A scan might have found the cancer now killing Daniel van Roo. Instead his doctor gave him 50 STI tests, which van Roo believes was because he is gay.If I hadn’t taken action and if I hadn’t seen a doctor then, you know, then where I am is just where I am. But because I did do those things, I am probably going to be upset about it when I am laying in the hospital bed at the end.
Dark knight in Camelot
It’s Camelot. We’ve woken from a horrible dream where for two years the kingdom has hurtled backwards, led by a team of marauding dunces.
Now the nightmare has ended and as Alan Jay Lerner put it:
In short, there’s simply not
A more congenial spot
For happily-ever-aftering than here
Miraculously, we live in a place of potential, waiting to be seized by innovators. In fact, half the government is composed of ministers for innovation, including Poodles Pyne, who until now no one realised knew his RAM from his gigs.
I find myself wanting to leap out of bed earlier, seize the day with both hands and innovate madly. The only thing slowing me down is the realisation you can’t really have Camelot if Pete (Boom Mic) Dutton is still on the beat.
The thought of Peter Dutton has not stopped the lasses at Kincoppal-Rose Bay getting busy in the computer-enriched Turnbull Centre, which is located within the school’s library.
Lucy Hughes Turnbull is one of the institution’s notable alumnae, which also numbers Marie Christine Anna Agnes Hedwig Ida von Reibnitz, aka Princess Michael of Kent.
A glowing brochure explains the centre is “a flexible space for conferences, classrooms, tutoring and collaborative work”. From there you can step out onto the harbour terrace, where “outdoor seating ... on both levels of the library provide additional choice for reading and study”.
Why does Joe Hockey want to be an ambassador when there’s a perfectly good job waiting for him at Hockey’s property shop, St Leonards.
We know Joe has superb diplomatic skills, but the family real estate business could do with an extra hand helping to offload apartments and other bits of real estate – some of which look as though it has been sitting around for some time in the shop’s “featured property” selection.
To get things cracking he could start writing some testimonials for the firm’s website – of which presently there are none.
My heart actually went out to Joe while I was watching an episode of the Liev Schreiber–Jon Voight TV masterpiece Ray Donovan.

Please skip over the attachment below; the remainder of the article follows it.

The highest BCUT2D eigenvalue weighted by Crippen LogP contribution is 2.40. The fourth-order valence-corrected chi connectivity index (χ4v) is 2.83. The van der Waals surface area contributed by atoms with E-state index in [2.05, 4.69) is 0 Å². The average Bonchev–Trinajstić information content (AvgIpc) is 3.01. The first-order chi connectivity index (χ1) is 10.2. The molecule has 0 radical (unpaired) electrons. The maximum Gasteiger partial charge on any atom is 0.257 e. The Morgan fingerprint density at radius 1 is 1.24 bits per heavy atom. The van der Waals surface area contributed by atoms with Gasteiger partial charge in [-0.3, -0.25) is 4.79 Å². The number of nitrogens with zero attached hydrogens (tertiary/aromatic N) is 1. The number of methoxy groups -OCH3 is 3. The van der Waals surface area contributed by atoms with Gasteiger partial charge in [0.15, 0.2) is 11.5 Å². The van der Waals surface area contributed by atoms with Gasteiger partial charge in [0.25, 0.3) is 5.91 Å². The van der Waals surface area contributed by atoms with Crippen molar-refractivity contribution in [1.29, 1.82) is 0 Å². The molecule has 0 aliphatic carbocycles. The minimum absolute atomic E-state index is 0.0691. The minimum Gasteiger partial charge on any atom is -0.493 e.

Donovan is a Hollywood fixer and standover man and there’s a sequence where Bunchy, Ray’s alcoholic and sexually anorexic younger brother, buys a pretty rotten old house with funds he received as compensation from the Catholic Church, as a consequence of being abused by a priest.
Bunchy is unhappy with his purchase and sets fire to one of the rooms, while a party is going on downstairs. Ray decides the real estate agent who sold the house should refund the purchase price to his brother, in cash.
One of the properties the agent has for sale is burned down and then, to hasten the refund process, he is subject to some torture in Ray’s office with a Taser.
Some of these problems, surely, must be familiar to agents in the St Leonards area.
The incredible, amazing thing in all this is that the Armenian estate agent is the spitting image of ambassador-in-waiting, Joseph Benedict Hockey. It’s uncanny.
What’s Bookshelves Brandis going to do with himself, now that he’s been stripped of the arts portfolio and its associated first-night fun?
After all, being attorney-general and first law lord is a doddle – speaking at conferences, eviscerating legal aid funding and appointing a few federal judges, here and there. Nothing to it.
He has even had copyright and IP confiscated from him. The only vestige of his old arts empire that remains in his grasp is the National Archives, where, in the lazy hours he has to fill, he can rootle away in the files.
Then again, come October 13 when the data retention law kicks in, he can busy himself reviewing the national collection of citizens’ text messages, emails and phone calls.
Government is going to find it hard to navigate its way through the corridors of business without Maurice Newman’s advice. Yes, the global cooling expert has gone as head of the PM’s Business Advisory Council.